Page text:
Scratch is designed to help young people (ages 8 and up) develop 21st century learning skills. As they create and share Scratch projects, young people learn important mathematical and computational ideas, while also learning to think creatively, reason systematically, and work collaboratively. Scratch is available free of charge: go to Download.

As Scratch is aimed primarily at children (8-16 years), there is a raft of information for educators:

 Scratch is designed with learning and education in mind.

As young people create projects in Scratch, they learn many of the 21st century skills that will be critical to success in the future: thinking creatively, communicating clearly, analyzing systematically, using technologies fluently, collaborating effectively, designing iteratively, learning continuously.

Scratch can used in many different settings: schools, museums, community centers, and homes. It is intended especially for 8- to 16-year-olds, but younger children can work on Scratch projects with their parents or older siblings, and college students use Scratch in some introductory computer science classes.

There are a variety of resources that can be helpful in introducing Scratch.

See Scratch Videos for videos on how to use and to introduce Scratch

The Getting Started Guide offers a step-by-step introduction to Scratch

Scratch Cards offer a fun way to learn Scratch code you can use in projects

The Scratch 1.3 Reference Guide is a manual that explains the Scratch software

The Translation page lists resources in Spanish and many other languages

Different people get started with Scratch in different ways. Some like to tinker with various blocks to see what they do. Others like to experiment with the sample projects that come with Scratch, and then make changes to the scripts. As an initial activity, we often encourage people to create a project using the letters in their name.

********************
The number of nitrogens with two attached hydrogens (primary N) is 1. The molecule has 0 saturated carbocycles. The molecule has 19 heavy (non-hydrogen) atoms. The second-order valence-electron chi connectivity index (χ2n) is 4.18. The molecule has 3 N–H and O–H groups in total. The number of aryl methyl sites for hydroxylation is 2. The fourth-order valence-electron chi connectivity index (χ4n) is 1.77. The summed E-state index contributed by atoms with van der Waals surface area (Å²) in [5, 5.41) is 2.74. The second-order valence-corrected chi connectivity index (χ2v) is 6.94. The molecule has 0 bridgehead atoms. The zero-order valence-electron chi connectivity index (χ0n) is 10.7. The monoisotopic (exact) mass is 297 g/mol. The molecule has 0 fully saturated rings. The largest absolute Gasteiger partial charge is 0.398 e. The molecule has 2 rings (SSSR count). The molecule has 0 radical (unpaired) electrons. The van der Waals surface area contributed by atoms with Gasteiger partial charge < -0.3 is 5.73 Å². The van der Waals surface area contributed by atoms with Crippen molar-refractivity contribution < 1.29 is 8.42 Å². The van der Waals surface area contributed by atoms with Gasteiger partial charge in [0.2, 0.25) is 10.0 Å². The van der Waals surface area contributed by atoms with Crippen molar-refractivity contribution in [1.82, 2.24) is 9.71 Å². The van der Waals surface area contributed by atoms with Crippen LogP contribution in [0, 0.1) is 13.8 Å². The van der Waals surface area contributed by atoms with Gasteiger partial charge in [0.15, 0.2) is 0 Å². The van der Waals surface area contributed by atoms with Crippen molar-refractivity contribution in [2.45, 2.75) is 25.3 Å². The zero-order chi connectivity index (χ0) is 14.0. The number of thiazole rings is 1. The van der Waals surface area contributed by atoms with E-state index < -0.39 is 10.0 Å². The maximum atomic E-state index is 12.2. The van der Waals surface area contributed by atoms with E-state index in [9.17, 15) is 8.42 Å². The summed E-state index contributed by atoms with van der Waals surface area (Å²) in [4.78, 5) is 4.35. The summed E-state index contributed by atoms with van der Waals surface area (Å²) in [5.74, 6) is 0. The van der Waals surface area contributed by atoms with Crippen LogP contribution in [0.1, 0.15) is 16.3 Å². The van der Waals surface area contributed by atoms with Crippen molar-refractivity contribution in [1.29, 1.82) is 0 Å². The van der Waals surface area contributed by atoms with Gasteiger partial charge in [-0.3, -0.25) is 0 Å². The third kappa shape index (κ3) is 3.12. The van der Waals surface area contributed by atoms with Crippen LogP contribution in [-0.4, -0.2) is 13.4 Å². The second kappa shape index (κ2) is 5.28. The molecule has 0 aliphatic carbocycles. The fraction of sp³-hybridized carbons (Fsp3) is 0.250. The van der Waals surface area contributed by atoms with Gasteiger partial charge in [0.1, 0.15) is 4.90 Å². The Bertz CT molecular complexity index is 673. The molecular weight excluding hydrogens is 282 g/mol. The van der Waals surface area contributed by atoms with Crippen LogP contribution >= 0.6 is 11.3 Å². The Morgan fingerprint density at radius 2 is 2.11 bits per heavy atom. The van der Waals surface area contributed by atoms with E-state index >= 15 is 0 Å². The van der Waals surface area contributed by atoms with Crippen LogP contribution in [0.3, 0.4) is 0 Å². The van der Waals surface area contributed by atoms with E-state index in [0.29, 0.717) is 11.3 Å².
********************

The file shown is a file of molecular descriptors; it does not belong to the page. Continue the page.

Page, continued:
To learn more about the educational ideas underlying Scratch, please see:

One-Page Handouts
Learning with Scratch | Creating with Scratch | Programming with Scratch

Programming Concepts in Scratch 1.3

Scratch education case study from the National Center for Women and Information Technology

Scratch and 21st Century Skills

Sowing the Seeds for a More Creative Society

Rethinking Learning in the Digital Age

Technological Fluency

Learning by Designing

Research papers about Scratch

Scratch Educator Online Forums

Visit the Educators forum to discuss ideas with other educators using Scratch

New! Visit the Scratch Classroom 2.0 wiki

As you can see, Scratch has excellent resources for educators and as Scratch is available in many languages, LOTE classes are well catered for. The terms and conditions  of Scratch explain that the site is open to any age and users are encouraged to flag inappropriate content.

The best part about Scratch is that you and your students can download the program for free, without even registering on the Scratch website. That means that your students can keep all animations completely private if you wish and only upload the animations to the Scratch website if they really want to share their work with the world.

Stay tuned for another animation tool shortly.